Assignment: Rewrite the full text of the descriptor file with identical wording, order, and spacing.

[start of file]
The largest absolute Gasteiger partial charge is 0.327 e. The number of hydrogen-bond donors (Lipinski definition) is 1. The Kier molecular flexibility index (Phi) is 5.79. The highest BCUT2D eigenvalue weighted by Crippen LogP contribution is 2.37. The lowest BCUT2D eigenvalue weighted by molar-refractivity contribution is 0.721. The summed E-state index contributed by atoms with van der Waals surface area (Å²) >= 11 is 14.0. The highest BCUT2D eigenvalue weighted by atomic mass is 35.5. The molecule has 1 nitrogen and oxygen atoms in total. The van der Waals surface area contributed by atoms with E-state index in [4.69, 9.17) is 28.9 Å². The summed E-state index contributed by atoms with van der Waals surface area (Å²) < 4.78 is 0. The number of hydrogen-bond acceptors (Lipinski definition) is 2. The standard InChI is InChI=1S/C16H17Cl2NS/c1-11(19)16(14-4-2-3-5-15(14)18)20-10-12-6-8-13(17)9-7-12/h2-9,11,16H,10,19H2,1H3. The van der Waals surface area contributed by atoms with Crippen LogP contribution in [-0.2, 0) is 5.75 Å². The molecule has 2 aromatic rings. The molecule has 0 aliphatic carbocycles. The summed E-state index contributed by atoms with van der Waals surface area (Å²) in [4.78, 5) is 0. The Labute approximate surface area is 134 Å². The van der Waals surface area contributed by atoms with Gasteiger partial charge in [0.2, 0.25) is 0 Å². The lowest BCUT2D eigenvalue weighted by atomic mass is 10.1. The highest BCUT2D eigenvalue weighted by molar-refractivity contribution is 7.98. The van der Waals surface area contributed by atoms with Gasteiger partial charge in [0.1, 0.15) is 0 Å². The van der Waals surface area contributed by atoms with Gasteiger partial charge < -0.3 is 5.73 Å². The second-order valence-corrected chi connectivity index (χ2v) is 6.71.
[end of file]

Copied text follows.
The largest absolute Gasteiger partial charge is 0.327 e. The number of hydrogen-bond donors (Lipinski definition) is 1. The Kier molecular flexibility index (Phi) is 5.79. The highest BCUT2D eigenvalue weighted by Crippen LogP contribution is 2.37. The lowest BCUT2D eigenvalue weighted by molar-refractivity contribution is 0.721. The summed E-state index contributed by atoms with van der Waals surface area (Å²) >= 11 is 14.0. The highest BCUT2D eigenvalue weighted by atomic mass is 35.5. The molecule has 1 nitrogen and oxygen atoms in total. The van der Waals surface area contributed by atoms with E-state index in [4.69, 9.17) is 28.9 Å². The summed E-state index contributed by atoms with van der Waals surface area (Å²) < 4.78 is 0. The number of hydrogen-bond acceptors (Lipinski definition) is 2. The standard InChI is InChI=1S/C16H17Cl2NS/c1-11(19)16(14-4-2-3-5-15(14)18)20-10-12-6-8-13(17)9-7-12/h2-9,11,16H,10,19H2,1H3. The van der Waals surface area contributed by atoms with Crippen LogP contribution in [-0.2, 0) is 5.75 Å². The molecule has 2 aromatic rings. The molecule has 0 aliphatic carbocycles. The summed E-state index contributed by atoms with van der Waals surface area (Å²) in [4.78, 5) is 0. The Labute approximate surface area is 134 Å². The van der Waals surface area contributed by atoms with Gasteiger partial charge in [0.2, 0.25) is 0 Å². The lowest BCUT2D eigenvalue weighted by atomic mass is 10.1. The highest BCUT2D eigenvalue weighted by molar-refractivity contribution is 7.98. The van der Waals surface area contributed by atoms with Gasteiger partial charge in [0.1, 0.15) is 0 Å². The van der Waals surface area contributed by atoms with Gasteiger partial charge < -0.3 is 5.73 Å². The second-order valence-corrected chi connectivity index (χ2v) is 6.71.